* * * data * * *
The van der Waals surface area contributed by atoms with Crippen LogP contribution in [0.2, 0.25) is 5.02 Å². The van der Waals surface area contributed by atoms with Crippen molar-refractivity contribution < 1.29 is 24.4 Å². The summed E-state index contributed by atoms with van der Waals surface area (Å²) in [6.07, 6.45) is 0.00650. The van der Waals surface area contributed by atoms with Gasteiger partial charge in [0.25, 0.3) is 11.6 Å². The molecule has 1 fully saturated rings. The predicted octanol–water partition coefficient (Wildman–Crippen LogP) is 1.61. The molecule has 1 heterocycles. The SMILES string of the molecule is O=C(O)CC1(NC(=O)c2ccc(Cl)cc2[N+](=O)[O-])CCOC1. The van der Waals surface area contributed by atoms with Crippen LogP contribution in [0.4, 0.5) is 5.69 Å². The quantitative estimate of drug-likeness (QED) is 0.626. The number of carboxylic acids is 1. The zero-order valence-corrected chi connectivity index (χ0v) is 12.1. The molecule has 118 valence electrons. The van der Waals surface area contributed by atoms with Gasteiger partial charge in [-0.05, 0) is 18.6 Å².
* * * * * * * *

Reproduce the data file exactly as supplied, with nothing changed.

The van der Waals surface area contributed by atoms with Crippen LogP contribution in [0.2, 0.25) is 5.02 Å². The van der Waals surface area contributed by atoms with Crippen molar-refractivity contribution < 1.29 is 24.4 Å². The summed E-state index contributed by atoms with van der Waals surface area (Å²) in [6.07, 6.45) is 0.00650. The van der Waals surface area contributed by atoms with Gasteiger partial charge in [0.25, 0.3) is 11.6 Å². The molecule has 1 fully saturated rings. The predicted octanol–water partition coefficient (Wildman–Crippen LogP) is 1.61. The molecule has 1 heterocycles. The SMILES string of the molecule is O=C(O)CC1(NC(=O)c2ccc(Cl)cc2[N+](=O)[O-])CCOC1. The van der Waals surface area contributed by atoms with Crippen LogP contribution in [0.4, 0.5) is 5.69 Å². The quantitative estimate of drug-likeness (QED) is 0.626. The number of carboxylic acids is 1. The zero-order valence-corrected chi connectivity index (χ0v) is 12.1. The molecule has 118 valence electrons. The van der Waals surface area contributed by atoms with Gasteiger partial charge in [-0.05, 0) is 18.6 Å².